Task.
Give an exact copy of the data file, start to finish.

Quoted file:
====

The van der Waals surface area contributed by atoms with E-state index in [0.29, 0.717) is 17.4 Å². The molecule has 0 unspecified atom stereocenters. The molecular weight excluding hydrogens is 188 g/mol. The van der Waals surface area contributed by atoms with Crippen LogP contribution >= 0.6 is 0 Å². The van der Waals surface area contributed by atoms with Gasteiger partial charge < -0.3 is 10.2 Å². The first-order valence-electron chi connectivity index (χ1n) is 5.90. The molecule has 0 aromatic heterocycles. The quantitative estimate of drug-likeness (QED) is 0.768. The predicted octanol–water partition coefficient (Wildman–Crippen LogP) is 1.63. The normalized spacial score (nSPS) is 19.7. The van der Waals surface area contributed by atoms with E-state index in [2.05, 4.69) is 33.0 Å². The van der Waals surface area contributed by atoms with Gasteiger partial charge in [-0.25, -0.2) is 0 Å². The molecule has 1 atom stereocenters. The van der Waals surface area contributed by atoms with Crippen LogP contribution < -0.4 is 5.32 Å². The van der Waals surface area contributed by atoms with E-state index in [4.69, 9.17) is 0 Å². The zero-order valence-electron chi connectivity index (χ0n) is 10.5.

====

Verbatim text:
The van der Waals surface area contributed by atoms with E-state index in [0.29, 0.717) is 17.4 Å². The molecule has 0 unspecified atom stereocenters. The molecular weight excluding hydrogens is 188 g/mol. The van der Waals surface area contributed by atoms with Crippen LogP contribution >= 0.6 is 0 Å². The van der Waals surface area contributed by atoms with Gasteiger partial charge < -0.3 is 10.2 Å². The first-order valence-electron chi connectivity index (χ1n) is 5.90. The molecule has 0 aromatic heterocycles. The quantitative estimate of drug-likeness (QED) is 0.768. The predicted octanol–water partition coefficient (Wildman–Crippen LogP) is 1.63. The normalized spacial score (nSPS) is 19.7. The van der Waals surface area contributed by atoms with E-state index in [2.05, 4.69) is 33.0 Å². The van der Waals surface area contributed by atoms with Gasteiger partial charge in [-0.25, -0.2) is 0 Å². The molecule has 1 atom stereocenters. The van der Waals surface area contributed by atoms with Crippen LogP contribution < -0.4 is 5.32 Å². The van der Waals surface area contributed by atoms with E-state index in [4.69, 9.17) is 0 Å². The zero-order valence-electron chi connectivity index (χ0n) is 10.5.